backtop


Print 52 comment(s) - last by johnsmith9875.. on May 29 at 10:57 AM

HP's "solution" appears to be to downsize workforce, rather than pursue new markets

Hewlett-Packard Comp. (HPQ) is the world's top personal computer seller, but the company has appeared lost over the last few years, as it has searched for identity.  From its ill-fated Palm experiment in the mobile market, to its disastrous decision to appoint SAP AG (ETR:SAPreject Léo Apotheker, HP has seemingly created more fires than it has put out.

I. HP Prepares for a Massive "Downsizing"

Now with former eBay, Inc. (EBAY) CEO Meg Whitman at the helm, the company is trying to course correct and return to its core identity as a PC maker.  The New York Times reported late Thursday that Ms. Whitman planned to chop 30,000 jobs next week -- nearly 10 percent of HP's 324,000 person global workforce.

HP reports its earnings next Wednesday and the cuts are expected to be announced then.  A second report from Bloomberg Business Insider pegged the number of expected layoffs slightly lower, at 25,000, which offers an indication that the precise number may be a "game-time decision" of source.  Regardless, the number of layoffs is expected to be large (>20,000) come Wednesday.

Meg Whitman
Meg Whitman reportedly plans to cut around 10 percent of her company's employees.
[Image Source: towleroad]

Comments the NYT's source, "[Whitman] is trying to build a new company.  You can count this as a part of that.”

The electronics giant pulled in $127B USD in 2011, but drew criticism for only posting $7.1B USD in profit, while rivals like Apple, Inc. (AAPL) posted much higher earnings margins.  Part of the issue is thought to be HP failed to go anywhere in potentially lucrative areas such as mobile devices (tablets, smartphones) and cloud computing.

In mobile devices, many of the issues boiled down to HP's decision to pick up a struggling device maker (Palm) and then put little effort into trying to turn it around, and then simply bailing out of the market when the results of its lack of effort hit the metaphorical fan.

In cloud computing, HP has quite a bit of product -- the problem is it's being overlooked.  According to various sources HP has picked the wrong horse in the cloud computing race, betting on ultra-power efficient servers.  Unfortunately, top cloud computing buyers such as Amazon.com, Inc. (AMZN) and Google, Inc. (GOOG) have increasingly prioritized lower prices over higher power efficiency.  As a result HP is seeing Asian competitors who produce cheap commodity cloud servers earning much of the sales it had hoped to capture.

II. Doing More With Less -- a Solution or Just Punting the True Problems?

The layoffs are expected to mostly spare HP's growing Chinese unit, and instead focus on the U.S. and European units.  The cuts are designed to free up cash to invest in restructuring.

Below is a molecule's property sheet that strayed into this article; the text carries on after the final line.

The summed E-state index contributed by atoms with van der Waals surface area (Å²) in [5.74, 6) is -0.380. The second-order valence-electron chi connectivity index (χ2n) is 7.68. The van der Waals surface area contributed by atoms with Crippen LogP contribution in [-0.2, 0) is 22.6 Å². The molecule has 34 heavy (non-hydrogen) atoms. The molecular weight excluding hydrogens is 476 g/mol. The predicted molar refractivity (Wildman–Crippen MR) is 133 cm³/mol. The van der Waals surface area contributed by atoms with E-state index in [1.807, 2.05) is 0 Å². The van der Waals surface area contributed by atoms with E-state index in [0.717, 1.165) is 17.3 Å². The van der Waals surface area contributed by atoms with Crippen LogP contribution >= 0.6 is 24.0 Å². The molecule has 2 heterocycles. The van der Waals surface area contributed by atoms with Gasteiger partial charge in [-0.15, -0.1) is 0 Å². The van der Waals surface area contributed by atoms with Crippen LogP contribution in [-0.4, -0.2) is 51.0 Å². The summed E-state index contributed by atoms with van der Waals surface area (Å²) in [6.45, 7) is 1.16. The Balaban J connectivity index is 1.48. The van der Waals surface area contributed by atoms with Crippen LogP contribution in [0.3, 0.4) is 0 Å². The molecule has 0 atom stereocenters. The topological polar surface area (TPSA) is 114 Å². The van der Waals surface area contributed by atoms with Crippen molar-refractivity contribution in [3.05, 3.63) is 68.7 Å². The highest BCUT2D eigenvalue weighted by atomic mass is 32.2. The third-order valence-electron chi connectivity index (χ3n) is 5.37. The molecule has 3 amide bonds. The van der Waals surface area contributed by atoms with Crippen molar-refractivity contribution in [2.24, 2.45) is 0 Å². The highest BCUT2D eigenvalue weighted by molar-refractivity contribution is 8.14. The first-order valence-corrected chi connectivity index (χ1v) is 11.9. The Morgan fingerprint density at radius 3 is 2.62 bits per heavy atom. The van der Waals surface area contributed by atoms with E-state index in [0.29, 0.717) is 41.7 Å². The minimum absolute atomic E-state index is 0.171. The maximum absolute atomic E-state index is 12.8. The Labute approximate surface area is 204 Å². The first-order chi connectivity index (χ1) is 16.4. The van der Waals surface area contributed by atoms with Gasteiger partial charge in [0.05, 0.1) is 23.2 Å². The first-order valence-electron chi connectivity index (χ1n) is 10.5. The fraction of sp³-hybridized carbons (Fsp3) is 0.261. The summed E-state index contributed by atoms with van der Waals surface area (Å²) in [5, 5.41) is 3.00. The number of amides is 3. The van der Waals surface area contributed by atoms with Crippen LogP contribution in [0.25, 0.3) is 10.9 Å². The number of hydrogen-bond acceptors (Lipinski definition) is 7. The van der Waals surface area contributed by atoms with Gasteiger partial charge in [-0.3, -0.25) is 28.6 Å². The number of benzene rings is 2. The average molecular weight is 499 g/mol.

The New York Times describes:

Ms. Whitman, who through a spokesman declined to be interviewed, plans to put money into sales technology for things like fast product quotes, customer tracking and servicing, and bill paying. The hope is that the money gained by job cuts will be used for an efficient, better-trained sales force that in turn can generate more cash.

In other words, HP is going to invest in trying to do the same amount of work with a smaller workforce -- a popular move of late in the post-recession U.S. market.  While that approach may indeed improve margins, it may also leave a bad taste in the mouths of some investors that had hoped HP would make more drastic changes to its cloud computing efforts, or invest in resurrecting its dead mobile device lineup.

Punting a football
Some fear HP is punting on its true structural issues. [Image Source: How to Punt a Football]

Another concern is that there's no indication that HP will invest any of the savings in restoring HP Labs to its former glory.  Investors fear that cutbacks to HP Labs, which started during the seemingly prosperous Mark Hurd era, may hurt HP's long-term success prospects.

Long a bastion of electronics industry research, HP Labs has continued to do novel work, such as inventing the memristor -- a long theorized circuit element, which could lead to new cheaper, more power-efficient kinds of storage.  However, the cutbacks have forced the star institution to operate on a shoestring budget, raising questions of whether HP will be able to continue to attract top talent.  The situation is so bad at HP Labs, according to The New York Times, that researchers are forced to use pirated software for their day-to-day work.

There are plenty of questions for HP as it prepares to announce its massive layoffs and restructuring.  HP appears to be choosing the easy answer; an answer many of its corporate colleagues have opted for in the wake of the recession -- cut the workforce, while forcing current employees to work harder and more efficiently.  The question at HP -- as with the other firms who have adopted this approach -- is whether that plan is maintainable as a long-term solution, and whether it really addresses the underlying structural issues that caused the company to go from growing to contracting.

Sources: The New York Times, Bloomberg



Comments     Threshold


This article is over a month old, voting and posting comments is disabled

well
By kleinma on 5/18/2012 2:59:37 PM , Rating: 5